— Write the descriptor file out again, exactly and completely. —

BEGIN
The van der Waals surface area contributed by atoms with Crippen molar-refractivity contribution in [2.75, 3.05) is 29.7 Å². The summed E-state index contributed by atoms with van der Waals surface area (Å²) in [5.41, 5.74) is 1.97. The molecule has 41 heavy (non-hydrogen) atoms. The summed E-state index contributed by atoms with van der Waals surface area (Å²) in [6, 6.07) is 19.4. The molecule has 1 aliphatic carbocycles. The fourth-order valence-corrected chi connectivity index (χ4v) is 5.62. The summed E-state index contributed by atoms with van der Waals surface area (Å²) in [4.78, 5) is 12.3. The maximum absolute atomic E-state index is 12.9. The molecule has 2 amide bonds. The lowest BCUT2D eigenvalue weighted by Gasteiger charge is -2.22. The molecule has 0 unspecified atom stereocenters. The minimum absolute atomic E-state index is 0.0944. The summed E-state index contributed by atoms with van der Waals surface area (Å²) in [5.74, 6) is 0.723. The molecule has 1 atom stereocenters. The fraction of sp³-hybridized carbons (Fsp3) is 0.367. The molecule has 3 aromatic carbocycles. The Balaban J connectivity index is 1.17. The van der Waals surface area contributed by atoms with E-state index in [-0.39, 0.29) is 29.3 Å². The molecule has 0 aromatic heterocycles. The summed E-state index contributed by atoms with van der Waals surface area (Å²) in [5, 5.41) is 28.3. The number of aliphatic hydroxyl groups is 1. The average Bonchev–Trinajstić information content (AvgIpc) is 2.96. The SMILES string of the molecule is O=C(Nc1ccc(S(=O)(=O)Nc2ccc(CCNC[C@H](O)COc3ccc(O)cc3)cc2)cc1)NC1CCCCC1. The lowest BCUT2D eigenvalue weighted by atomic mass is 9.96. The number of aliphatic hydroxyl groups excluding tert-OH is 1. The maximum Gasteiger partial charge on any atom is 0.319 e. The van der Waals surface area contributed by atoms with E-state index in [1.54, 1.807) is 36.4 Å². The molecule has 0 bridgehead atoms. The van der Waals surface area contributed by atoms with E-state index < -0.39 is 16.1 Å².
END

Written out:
The van der Waals surface area contributed by atoms with Crippen molar-refractivity contribution in [2.75, 3.05) is 29.7 Å². The summed E-state index contributed by atoms with van der Waals surface area (Å²) in [5.41, 5.74) is 1.97. The molecule has 41 heavy (non-hydrogen) atoms. The summed E-state index contributed by atoms with van der Waals surface area (Å²) in [6, 6.07) is 19.4. The molecule has 1 aliphatic carbocycles. The fourth-order valence-corrected chi connectivity index (χ4v) is 5.62. The summed E-state index contributed by atoms with van der Waals surface area (Å²) in [4.78, 5) is 12.3. The maximum absolute atomic E-state index is 12.9. The molecule has 2 amide bonds. The lowest BCUT2D eigenvalue weighted by Gasteiger charge is -2.22. The molecule has 0 unspecified atom stereocenters. The minimum absolute atomic E-state index is 0.0944. The summed E-state index contributed by atoms with van der Waals surface area (Å²) in [5.74, 6) is 0.723. The molecule has 1 atom stereocenters. The fraction of sp³-hybridized carbons (Fsp3) is 0.367. The molecule has 3 aromatic carbocycles. The Balaban J connectivity index is 1.17. The van der Waals surface area contributed by atoms with E-state index in [-0.39, 0.29) is 29.3 Å². The molecule has 0 aromatic heterocycles. The summed E-state index contributed by atoms with van der Waals surface area (Å²) in [5, 5.41) is 28.3. The number of aliphatic hydroxyl groups is 1. The average Bonchev–Trinajstić information content (AvgIpc) is 2.96. The SMILES string of the molecule is O=C(Nc1ccc(S(=O)(=O)Nc2ccc(CCNC[C@H](O)COc3ccc(O)cc3)cc2)cc1)NC1CCCCC1. The lowest BCUT2D eigenvalue weighted by atomic mass is 9.96. The number of aliphatic hydroxyl groups excluding tert-OH is 1. The maximum Gasteiger partial charge on any atom is 0.319 e. The van der Waals surface area contributed by atoms with E-state index in [1.54, 1.807) is 36.4 Å². The molecule has 0 bridgehead atoms. The van der Waals surface area contributed by atoms with E-state index < -0.39 is 16.1 Å².